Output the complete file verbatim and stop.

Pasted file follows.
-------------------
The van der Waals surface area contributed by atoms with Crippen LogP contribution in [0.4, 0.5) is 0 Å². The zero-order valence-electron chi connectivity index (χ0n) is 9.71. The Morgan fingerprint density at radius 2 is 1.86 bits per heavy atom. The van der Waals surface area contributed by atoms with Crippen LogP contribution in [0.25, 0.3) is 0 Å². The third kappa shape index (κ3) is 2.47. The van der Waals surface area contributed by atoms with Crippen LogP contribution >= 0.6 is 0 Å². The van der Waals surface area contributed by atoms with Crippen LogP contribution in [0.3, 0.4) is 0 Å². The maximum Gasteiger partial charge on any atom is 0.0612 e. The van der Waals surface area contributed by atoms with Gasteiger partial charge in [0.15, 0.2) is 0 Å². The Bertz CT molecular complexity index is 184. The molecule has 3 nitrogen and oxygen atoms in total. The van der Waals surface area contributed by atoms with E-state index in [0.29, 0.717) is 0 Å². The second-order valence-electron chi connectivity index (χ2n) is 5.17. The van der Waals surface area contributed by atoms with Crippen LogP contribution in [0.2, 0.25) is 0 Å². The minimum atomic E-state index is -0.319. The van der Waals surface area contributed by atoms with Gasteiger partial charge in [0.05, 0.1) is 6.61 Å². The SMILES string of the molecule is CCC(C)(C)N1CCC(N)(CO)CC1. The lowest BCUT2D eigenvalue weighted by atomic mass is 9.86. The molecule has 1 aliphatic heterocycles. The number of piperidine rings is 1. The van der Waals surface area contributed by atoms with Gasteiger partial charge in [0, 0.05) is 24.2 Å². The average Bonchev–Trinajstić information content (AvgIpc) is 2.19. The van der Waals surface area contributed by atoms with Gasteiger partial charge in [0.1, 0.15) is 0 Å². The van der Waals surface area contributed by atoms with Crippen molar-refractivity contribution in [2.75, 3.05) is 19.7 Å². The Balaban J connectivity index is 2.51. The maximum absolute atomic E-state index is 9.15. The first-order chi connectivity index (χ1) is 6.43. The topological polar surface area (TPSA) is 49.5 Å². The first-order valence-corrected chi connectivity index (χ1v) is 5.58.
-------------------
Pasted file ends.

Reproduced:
The van der Waals surface area contributed by atoms with Crippen LogP contribution in [0.4, 0.5) is 0 Å². The zero-order valence-electron chi connectivity index (χ0n) is 9.71. The Morgan fingerprint density at radius 2 is 1.86 bits per heavy atom. The van der Waals surface area contributed by atoms with Crippen LogP contribution in [0.25, 0.3) is 0 Å². The third kappa shape index (κ3) is 2.47. The van der Waals surface area contributed by atoms with Crippen LogP contribution >= 0.6 is 0 Å². The van der Waals surface area contributed by atoms with Crippen LogP contribution in [0.3, 0.4) is 0 Å². The maximum Gasteiger partial charge on any atom is 0.0612 e. The van der Waals surface area contributed by atoms with Gasteiger partial charge in [0.15, 0.2) is 0 Å². The Bertz CT molecular complexity index is 184. The molecule has 3 nitrogen and oxygen atoms in total. The van der Waals surface area contributed by atoms with E-state index in [0.29, 0.717) is 0 Å². The second-order valence-electron chi connectivity index (χ2n) is 5.17. The van der Waals surface area contributed by atoms with Crippen LogP contribution in [0.2, 0.25) is 0 Å². The minimum atomic E-state index is -0.319. The van der Waals surface area contributed by atoms with Gasteiger partial charge in [0.05, 0.1) is 6.61 Å². The SMILES string of the molecule is CCC(C)(C)N1CCC(N)(CO)CC1. The lowest BCUT2D eigenvalue weighted by atomic mass is 9.86. The molecule has 1 aliphatic heterocycles. The number of piperidine rings is 1. The van der Waals surface area contributed by atoms with Gasteiger partial charge in [0, 0.05) is 24.2 Å². The average Bonchev–Trinajstić information content (AvgIpc) is 2.19. The van der Waals surface area contributed by atoms with Gasteiger partial charge in [0.1, 0.15) is 0 Å². The van der Waals surface area contributed by atoms with Crippen molar-refractivity contribution in [2.75, 3.05) is 19.7 Å². The Balaban J connectivity index is 2.51. The maximum absolute atomic E-state index is 9.15. The first-order chi connectivity index (χ1) is 6.43. The topological polar surface area (TPSA) is 49.5 Å². The first-order valence-corrected chi connectivity index (χ1v) is 5.58.